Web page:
While on that note, if there's any track that seems to capture how far ahead they were, it would probably be the side two opener "The Night They Invented Love." That track is, to me, the absolute peak of this album.. The quirky seductiveness of the lyrics and delivery are absolute brilliance. That aside though, I really can't talk about this track without mentioning that breathtaking, sexy, haunting sax.. It's right up front in the mix and is really the one key musical element which takes this song right over the top. It almost sounds like the sort of thing which would have come from a big 1980's movie soundtrack as opposed to a 1979 disco album. If there's any frame of reference to this, for me this album would be like a precursor to the experimental, sometimes avant-garde disco-not-disco stuff that Ze Records was putting out in the early 80s..
As much as this album is not your average disco album, Noel herself, looking like a tarted up post-punk waif certainly didn't look like your regular disco diva either. Looking less like a Madleen Kane or an Andrea True, and more like Courtney Love in disco drag, it just adds another layer of intrigue to this album. Who was this Noel woman and where did she come from? How did she hook up with the brothers and where in the world is she today?.. Whatever the answers, none of the Sparks websites, nor any of my intensive Google searches are forthcoming with anything substantial.. Although what I have found out is that she was apparently from Los Angeles and is regularly (and annoyingly) mixed up with another Noel, a male freestyle singer who had a hit with "Silent Morning" in 1987. The most significant tidbit that I did find was from the discomusic.com forums, with one user mentioning that she did in fact release material after this LP. That then led me (thanks to eBay) to a record by a group called Noel & The Red Wedge and their only album, "Peer Pressure"(1982, Scotti Bros.). I haven't heard that record yet, but I'm assuming it's the same woman, given the name and the picture on the cover...
Despite his influence, it would hardly be giving the brothers credit to just classify this as their version of a Giorgio Moroder album, since this is undoubtedly an original piece of work on it's own terms. On the surface there are the technical similarities (the synths, segued tracks etc..), but there are certainly enough stylistic differences to set this apart from just another Moroder knock-off.. In essence, the vocals, arrangements and lyrics individually and combined are a bit further out of left field than almost all of the things Moroder was involved with. Those spaced out synths paired with the Mael's trademark witty, clever lyrics and the enigmatic nature of this project give this album a feel all it's own. Listening to this LP over the last little while and pondering the lack of details about this album, it's singer and the approach they took; I've sometimes asked myself whether this was an outsiders genuine disco embrace, the Mael's version of a cynical disco cash-in, or perhaps all the above? Regardless, in either case, what remains is a cool, elegant, deftly original piece of twisted disco for it's time..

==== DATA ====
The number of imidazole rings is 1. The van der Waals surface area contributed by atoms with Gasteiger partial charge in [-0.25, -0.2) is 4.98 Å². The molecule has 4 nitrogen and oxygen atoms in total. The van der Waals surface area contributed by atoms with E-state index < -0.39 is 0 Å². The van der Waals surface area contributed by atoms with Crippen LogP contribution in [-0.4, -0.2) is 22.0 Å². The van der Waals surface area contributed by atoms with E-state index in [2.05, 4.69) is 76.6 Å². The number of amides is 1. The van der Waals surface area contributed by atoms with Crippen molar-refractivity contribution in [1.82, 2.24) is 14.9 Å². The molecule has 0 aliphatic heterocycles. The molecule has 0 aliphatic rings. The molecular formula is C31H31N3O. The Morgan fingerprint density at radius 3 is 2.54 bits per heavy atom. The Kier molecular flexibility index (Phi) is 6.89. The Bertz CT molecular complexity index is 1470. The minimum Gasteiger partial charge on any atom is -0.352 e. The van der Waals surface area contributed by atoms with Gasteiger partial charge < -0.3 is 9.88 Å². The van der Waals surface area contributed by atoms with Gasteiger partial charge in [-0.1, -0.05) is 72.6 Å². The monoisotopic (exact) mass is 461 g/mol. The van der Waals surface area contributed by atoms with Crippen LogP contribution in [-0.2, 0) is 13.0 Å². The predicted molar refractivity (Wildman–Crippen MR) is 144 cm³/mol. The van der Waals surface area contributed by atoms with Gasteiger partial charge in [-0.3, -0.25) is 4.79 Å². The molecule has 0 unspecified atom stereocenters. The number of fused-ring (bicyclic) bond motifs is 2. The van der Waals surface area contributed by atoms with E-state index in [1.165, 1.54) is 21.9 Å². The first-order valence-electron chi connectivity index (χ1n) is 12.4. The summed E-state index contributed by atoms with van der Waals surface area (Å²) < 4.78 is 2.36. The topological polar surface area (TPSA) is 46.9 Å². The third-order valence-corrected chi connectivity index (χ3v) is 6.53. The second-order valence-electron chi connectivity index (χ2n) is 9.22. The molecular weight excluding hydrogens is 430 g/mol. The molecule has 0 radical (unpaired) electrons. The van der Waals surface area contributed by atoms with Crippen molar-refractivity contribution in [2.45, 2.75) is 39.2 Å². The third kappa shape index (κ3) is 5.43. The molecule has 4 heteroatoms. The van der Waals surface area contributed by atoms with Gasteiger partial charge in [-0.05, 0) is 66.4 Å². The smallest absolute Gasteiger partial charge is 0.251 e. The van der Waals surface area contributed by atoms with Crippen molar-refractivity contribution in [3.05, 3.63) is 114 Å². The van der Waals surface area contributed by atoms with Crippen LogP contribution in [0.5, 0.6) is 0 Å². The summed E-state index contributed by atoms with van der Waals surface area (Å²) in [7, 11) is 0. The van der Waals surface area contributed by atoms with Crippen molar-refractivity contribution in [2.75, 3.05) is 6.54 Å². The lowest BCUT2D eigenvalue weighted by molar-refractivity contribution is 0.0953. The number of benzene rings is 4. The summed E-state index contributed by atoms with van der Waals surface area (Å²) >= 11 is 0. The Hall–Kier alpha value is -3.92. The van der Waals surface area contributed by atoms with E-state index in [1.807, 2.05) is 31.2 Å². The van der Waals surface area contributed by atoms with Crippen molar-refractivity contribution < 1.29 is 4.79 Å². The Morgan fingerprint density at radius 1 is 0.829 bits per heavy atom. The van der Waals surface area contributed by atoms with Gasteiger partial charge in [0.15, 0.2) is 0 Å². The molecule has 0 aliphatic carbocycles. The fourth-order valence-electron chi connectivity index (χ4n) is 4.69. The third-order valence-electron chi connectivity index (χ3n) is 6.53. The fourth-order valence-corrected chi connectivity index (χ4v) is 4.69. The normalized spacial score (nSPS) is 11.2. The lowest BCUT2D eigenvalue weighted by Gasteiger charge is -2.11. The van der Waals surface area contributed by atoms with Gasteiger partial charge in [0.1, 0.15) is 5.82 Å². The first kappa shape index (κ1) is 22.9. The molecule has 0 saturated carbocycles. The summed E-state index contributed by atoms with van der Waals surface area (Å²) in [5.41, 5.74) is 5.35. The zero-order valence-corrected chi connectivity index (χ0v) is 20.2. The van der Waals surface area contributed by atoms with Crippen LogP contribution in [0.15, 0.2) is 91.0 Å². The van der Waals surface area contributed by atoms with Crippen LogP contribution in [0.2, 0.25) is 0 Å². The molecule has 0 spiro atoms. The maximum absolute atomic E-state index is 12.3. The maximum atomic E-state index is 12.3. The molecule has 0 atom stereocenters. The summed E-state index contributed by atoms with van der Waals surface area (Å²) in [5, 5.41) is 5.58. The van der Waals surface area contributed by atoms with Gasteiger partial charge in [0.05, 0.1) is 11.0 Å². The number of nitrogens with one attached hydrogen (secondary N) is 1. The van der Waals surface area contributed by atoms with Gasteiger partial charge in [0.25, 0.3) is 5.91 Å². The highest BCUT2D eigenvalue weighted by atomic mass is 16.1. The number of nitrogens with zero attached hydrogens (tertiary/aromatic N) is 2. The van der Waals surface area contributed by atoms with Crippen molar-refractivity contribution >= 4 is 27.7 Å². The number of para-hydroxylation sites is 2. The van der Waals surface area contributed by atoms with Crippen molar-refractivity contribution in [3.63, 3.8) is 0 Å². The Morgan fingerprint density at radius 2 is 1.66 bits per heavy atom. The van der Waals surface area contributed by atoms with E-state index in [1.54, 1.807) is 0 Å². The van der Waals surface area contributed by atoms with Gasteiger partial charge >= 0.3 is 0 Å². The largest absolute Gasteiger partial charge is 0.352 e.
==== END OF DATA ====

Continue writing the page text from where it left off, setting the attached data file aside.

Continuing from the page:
NOEL - IS THERE MORE TO LIFE THAN DANCING? LP @ DISCOMUSIC.COM
NOEL - IS THERE MORE TO LIFE THAN DANCING? LP @ DISCOGS
NOEL @ DISCOGS
SPARKS ALBUM DISCOGRAPHY
INTERVIEW WITH RUSSELL MAEL (CAPITAL RADIO, 1979)
EXCLAIM!: INDISCREET ECCENTRICS (OCTOBER 10, 2000)
CATEGORIES: DISCO DELIVERIES